C'mon Get Happy Again

Shuttered since 2002, an iconic West Side venue returns.

Anatolia Café 13915 Cedar Road, South Euclid 216-321-4400; 11 a.m. to 10 p.m. Monday through Thursday, 11 a.m. to 10:30 p.m. Friday, noon to 10:30 p.m. Saturday, noon to 10 p.m. Sunday
Sharon Jones, at the Dap-Kings' February 19 - Beachland show. - Walter  Novak
Sharon Jones, at the Dap-Kings' February 19 Beachland show.
After closing for nearly three years, the Happy Dog (5801 Detroit Ave.) on Cleveland's near West Side is ready to resume hosting one of the area's more eclectic music scenes.

Co-owner Billy Scanlon bought the building in 1997 and opened its floor to jam bands, bluegrass combos, and avant-garde jazz groups, regularly hosting acts like the Recipe, Larry Keel, and Birth.

"It's a happy place," says Scanlon, throwing the word "man" in the conversation whenever he gets the chance. "What does all the music have in common? Happy groove."

The small, authentically retro club was built in 1948 and -- aside from a big Phish poster -- looks like it hasn't been touched since. Its maple bar is ringed with 46 stool posts. An Elvis bust lamp -- the quintessential totem of kitsch-chic -- looks out from behind the bar, gazing at earth-toned booths attached to wood-lined walls.

Zoned by the city as an alcohol-free establishment since 1988, the Dog kept afloat as a restaurant and concert venue before closing in 2002. It reopened in January, after precinct residents overwhelmingly voted to let the Dog and nearby Cleveland Public Theatre serve alcohol in November. Live bands will play three nights a week, including a Friday polka happy hour.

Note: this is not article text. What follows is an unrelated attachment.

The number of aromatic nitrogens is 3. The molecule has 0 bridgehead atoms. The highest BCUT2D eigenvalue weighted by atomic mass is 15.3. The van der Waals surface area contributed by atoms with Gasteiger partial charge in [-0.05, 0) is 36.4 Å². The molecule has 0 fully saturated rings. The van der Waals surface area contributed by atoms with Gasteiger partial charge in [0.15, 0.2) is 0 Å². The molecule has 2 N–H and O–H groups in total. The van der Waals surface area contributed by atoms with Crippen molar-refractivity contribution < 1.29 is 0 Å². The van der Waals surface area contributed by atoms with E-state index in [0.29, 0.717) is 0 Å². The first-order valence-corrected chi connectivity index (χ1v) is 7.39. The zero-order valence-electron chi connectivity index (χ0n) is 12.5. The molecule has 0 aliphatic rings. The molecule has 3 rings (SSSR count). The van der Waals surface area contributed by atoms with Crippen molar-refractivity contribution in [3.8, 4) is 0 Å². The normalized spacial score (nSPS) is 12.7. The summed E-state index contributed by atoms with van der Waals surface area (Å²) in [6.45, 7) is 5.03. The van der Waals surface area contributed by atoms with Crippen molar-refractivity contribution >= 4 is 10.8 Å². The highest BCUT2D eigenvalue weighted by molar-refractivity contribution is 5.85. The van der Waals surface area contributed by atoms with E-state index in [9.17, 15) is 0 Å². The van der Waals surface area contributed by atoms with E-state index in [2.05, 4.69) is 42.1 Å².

"It's a really awesome bar," says Rosavelt singer-guitarist Chris Allen, whose band used the club as rehearsal space while it was closed. "It's got great lighting, great woodwork. And that makes it a great place to listen to music."

· Satellite Records recording artist Chiwawa needs extras to appear in its video, to be shot at the Velvet Dog (1280 W. 6th St.) from 11 a.m. to 4 p.m. Thursday, February 24. The Canadian duo cites Garbage, the Clash, and U2 as influences.

· Cleveland Americana troupe Hayshaker Jones is hosting weekly jam sessions for fellow roots-based musicians at the Town Fryer (3859 Superior Ave.). "The idea is to create a small scene and give roots musicians a chance to play and be heard regularly," says singer Clint Holley. "It's not a Hayshaker Jones open-mic night. It's an opportunity to give Northeast Ohio roots music a home." Sessions run from 7 to 10 p.m. on Sundays.

· Recovering Professional Musicians (RPM, the nonprofit support group for musicians seeking recovery from drug and alcohol addiction) has changed its meeting day and place to 7:30 p.m. Mondays at the Voodoo/AMP Productions offices (1666 Merriman Rd., in Akron's Merriman Valley).

· Power trio Fast Chester has added drummer Nick Petti. It's Petti's first major gig, but singer-guitarist Angelo Incorvia promises he's "a monster." After two EPs, the band is recording its first full-length with former Cyde frontman Shawn Hackel (Jani Lane, C.D. Truth).

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